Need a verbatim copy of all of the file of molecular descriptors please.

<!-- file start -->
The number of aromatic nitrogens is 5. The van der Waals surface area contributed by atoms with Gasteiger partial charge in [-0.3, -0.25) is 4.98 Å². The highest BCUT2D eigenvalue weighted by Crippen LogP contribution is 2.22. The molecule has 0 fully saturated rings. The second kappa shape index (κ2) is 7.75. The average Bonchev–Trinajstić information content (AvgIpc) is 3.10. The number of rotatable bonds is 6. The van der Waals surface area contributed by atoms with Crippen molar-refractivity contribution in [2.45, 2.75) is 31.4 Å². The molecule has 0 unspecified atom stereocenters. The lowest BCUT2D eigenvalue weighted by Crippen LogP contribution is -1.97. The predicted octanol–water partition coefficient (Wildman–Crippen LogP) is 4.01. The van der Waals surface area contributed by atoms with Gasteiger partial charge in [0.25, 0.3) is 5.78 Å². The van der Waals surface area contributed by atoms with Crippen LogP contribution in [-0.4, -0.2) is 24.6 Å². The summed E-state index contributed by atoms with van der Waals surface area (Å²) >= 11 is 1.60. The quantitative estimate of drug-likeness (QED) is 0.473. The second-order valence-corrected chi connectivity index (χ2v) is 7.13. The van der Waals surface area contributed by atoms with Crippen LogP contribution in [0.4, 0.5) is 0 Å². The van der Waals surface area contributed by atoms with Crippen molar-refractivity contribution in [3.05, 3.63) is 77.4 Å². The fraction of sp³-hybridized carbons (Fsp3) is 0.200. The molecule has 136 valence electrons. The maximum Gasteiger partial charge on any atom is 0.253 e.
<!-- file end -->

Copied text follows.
The number of aromatic nitrogens is 5. The van der Waals surface area contributed by atoms with Gasteiger partial charge in [-0.3, -0.25) is 4.98 Å². The highest BCUT2D eigenvalue weighted by Crippen LogP contribution is 2.22. The molecule has 0 fully saturated rings. The second kappa shape index (κ2) is 7.75. The average Bonchev–Trinajstić information content (AvgIpc) is 3.10. The number of rotatable bonds is 6. The van der Waals surface area contributed by atoms with Crippen molar-refractivity contribution in [2.45, 2.75) is 31.4 Å². The molecule has 0 unspecified atom stereocenters. The lowest BCUT2D eigenvalue weighted by Crippen LogP contribution is -1.97. The predicted octanol–water partition coefficient (Wildman–Crippen LogP) is 4.01. The van der Waals surface area contributed by atoms with Gasteiger partial charge in [0.25, 0.3) is 5.78 Å². The van der Waals surface area contributed by atoms with Crippen LogP contribution in [-0.4, -0.2) is 24.6 Å². The summed E-state index contributed by atoms with van der Waals surface area (Å²) >= 11 is 1.60. The quantitative estimate of drug-likeness (QED) is 0.473. The second-order valence-corrected chi connectivity index (χ2v) is 7.13. The van der Waals surface area contributed by atoms with Crippen LogP contribution in [0.4, 0.5) is 0 Å². The van der Waals surface area contributed by atoms with Crippen molar-refractivity contribution in [3.05, 3.63) is 77.4 Å². The fraction of sp³-hybridized carbons (Fsp3) is 0.200. The molecule has 136 valence electrons. The maximum Gasteiger partial charge on any atom is 0.253 e.